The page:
Rahel Möckli

Apprentice Electronics Technician

Swapping High School against Apprenticeship

For Rahel Möckli, it was the first impression that counted – and it was “extremely good.” So good, in fact, that she decided not to continue studying for a university entrance qualification at high school, but instead opt for an apprenticeship as electronics technician at Hamilton.

“For me, the most important thing is the atmosphere. Our colleagues at Hamilton take time for us apprentices, answer all our questions, and don’t look down on us for being ignorant.” Rahel Möckli is in her first year of training to become an electronics technician and has only been a member of the Hamilton family for a few months. “My first impression turned out to be right. In fact, it’s exactly the way I had imagined it.”

Getting a Taste of It
While Rahel was in her third year at high school, her twin brother, who was attending a more practically focused school, was looking intensively into job opportunities. Rahel’s parents suggested that she, too, should consider a trial apprenticeship somewhere to see if this might be an option. Open-minded and inquisitive as she was, she decided get a taste of several different jobs. She soon realized that it had to be something technical. “I was fascinated by technology and what’s behind it. And I wanted to understand how a machine works.” The taster days at Hamilton convinced her completely: “Even the reception was really nice, and the atmosphere was so friendly and relaxed.” What was initially intended as an opportunity to expand her horizon turned out to be a change of direction, and so Rahel successfully applied for an apprenticeship as electronics technician and swapped high school against Hamilton.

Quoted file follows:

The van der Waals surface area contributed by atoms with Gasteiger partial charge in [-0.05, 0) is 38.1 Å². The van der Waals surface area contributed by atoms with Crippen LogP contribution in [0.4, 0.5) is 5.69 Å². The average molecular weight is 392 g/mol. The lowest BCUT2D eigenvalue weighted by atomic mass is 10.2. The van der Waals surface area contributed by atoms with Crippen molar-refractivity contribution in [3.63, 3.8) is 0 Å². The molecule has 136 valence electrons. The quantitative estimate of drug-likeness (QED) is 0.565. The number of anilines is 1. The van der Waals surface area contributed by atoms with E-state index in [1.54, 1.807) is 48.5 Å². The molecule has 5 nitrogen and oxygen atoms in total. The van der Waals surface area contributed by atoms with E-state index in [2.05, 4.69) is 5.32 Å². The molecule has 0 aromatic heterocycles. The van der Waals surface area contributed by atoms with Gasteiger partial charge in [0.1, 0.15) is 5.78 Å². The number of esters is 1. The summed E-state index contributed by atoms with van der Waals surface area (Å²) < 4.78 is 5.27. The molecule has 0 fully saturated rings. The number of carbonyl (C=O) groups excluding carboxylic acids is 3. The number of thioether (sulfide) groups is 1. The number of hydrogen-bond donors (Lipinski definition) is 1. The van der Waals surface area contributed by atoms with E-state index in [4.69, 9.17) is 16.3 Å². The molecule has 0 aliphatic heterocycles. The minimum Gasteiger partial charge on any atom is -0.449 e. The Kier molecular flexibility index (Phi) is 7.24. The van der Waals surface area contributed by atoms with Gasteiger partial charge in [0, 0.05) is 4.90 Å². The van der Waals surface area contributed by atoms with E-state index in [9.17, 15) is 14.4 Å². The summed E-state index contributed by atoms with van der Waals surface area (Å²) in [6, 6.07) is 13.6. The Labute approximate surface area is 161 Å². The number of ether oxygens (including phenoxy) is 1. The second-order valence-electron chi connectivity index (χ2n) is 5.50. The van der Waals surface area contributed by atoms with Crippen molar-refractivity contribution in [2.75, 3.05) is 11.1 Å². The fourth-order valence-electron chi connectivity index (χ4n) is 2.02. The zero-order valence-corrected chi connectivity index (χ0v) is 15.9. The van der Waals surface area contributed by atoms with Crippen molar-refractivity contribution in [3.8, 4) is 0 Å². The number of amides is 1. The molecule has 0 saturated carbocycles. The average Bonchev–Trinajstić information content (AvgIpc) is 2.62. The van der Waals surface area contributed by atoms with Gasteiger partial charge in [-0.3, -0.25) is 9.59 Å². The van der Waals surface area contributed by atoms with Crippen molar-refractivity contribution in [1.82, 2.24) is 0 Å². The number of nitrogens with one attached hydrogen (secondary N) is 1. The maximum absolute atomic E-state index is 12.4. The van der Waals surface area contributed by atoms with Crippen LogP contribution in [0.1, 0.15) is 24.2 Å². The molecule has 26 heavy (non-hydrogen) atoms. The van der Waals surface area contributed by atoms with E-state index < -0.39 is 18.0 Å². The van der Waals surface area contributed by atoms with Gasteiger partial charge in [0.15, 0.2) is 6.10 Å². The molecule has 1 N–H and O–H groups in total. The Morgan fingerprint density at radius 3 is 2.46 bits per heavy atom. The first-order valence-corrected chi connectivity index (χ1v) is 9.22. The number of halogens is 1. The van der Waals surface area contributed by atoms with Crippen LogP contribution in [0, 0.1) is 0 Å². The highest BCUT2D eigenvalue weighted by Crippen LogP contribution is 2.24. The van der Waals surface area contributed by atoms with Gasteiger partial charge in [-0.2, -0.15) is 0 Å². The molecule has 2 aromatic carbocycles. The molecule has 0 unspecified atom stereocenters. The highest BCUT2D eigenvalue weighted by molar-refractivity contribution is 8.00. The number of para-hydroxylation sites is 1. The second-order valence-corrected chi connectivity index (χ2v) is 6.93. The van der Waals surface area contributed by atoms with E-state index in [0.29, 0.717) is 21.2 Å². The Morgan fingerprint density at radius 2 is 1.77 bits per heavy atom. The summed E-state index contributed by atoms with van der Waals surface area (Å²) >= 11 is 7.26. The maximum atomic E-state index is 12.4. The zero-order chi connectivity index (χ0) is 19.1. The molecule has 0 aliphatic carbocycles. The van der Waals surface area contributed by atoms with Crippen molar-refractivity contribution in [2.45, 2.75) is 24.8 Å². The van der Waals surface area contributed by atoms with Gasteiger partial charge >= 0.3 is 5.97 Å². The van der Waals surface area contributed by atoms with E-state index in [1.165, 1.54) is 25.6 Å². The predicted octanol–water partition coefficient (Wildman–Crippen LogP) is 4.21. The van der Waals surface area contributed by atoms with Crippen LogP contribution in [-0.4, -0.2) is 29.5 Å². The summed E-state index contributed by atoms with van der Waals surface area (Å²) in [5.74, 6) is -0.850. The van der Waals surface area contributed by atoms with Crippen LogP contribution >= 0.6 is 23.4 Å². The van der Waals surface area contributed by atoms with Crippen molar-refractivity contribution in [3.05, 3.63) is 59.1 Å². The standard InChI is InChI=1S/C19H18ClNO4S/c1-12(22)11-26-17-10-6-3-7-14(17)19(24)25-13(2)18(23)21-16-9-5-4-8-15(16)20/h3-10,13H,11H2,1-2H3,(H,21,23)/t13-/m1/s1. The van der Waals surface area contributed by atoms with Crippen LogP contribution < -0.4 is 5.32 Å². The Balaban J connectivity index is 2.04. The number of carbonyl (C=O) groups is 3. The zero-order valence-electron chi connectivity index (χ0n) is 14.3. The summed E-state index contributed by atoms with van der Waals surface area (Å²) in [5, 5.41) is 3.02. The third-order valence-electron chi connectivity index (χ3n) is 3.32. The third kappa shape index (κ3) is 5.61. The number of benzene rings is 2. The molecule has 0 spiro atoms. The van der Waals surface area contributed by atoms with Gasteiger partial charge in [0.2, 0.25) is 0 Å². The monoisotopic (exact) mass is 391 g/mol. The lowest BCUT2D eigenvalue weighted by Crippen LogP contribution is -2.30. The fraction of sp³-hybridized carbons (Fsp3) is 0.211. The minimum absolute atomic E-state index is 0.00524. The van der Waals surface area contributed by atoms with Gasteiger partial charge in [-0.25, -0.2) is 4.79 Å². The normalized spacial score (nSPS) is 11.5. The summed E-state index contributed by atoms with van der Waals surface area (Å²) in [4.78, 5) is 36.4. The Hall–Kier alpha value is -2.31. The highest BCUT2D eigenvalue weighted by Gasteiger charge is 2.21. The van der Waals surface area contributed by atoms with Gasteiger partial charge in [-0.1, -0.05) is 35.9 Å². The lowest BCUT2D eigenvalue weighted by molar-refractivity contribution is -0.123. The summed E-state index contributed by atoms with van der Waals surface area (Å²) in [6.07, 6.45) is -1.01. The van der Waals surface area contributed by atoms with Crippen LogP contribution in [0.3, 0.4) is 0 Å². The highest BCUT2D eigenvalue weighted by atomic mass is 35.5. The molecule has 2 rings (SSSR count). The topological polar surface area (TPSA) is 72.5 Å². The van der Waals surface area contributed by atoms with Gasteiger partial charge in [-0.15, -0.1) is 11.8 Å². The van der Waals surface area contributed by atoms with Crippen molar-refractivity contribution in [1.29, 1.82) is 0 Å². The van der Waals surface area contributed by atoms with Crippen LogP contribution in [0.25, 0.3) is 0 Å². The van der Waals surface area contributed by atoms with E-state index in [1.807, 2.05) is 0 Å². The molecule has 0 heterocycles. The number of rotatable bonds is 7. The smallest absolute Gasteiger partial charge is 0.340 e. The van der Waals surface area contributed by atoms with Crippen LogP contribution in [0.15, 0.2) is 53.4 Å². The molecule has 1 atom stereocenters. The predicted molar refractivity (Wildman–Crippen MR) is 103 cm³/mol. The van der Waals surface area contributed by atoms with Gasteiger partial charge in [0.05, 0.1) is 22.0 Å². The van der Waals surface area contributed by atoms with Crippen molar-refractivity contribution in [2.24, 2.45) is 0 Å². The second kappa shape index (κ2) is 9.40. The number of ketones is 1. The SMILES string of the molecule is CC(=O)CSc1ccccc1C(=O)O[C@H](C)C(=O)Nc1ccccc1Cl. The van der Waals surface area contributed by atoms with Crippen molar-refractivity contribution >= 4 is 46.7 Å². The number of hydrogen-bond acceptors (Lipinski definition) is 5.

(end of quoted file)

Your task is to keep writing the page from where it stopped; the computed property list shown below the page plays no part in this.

Not a Typically Male Profession
Rahel spends her first six months in production. “I’d actually be quite happy if they reduced the six months in Assembly to three,” she smiles. She is very much looking forward to the next stage, when she can finally really immerse herself in electronics and carry out various jobs on her own for the first time. On two days a week, Rahel attends vocational college in Chur. This is a bit more than usual because she simultaneously studies to obtain a vocational Matura qualification. Every Tuesday, she is the only girl in her class. It is not a problem for Rahel, as she is quite happy among boys. However, she does think it is a shame that electronics technician is still seen as a “male profession.” So she has some advice for girls considering a technical career: “Just give it a try! And, most importantly, do whatever you enjoy doing.”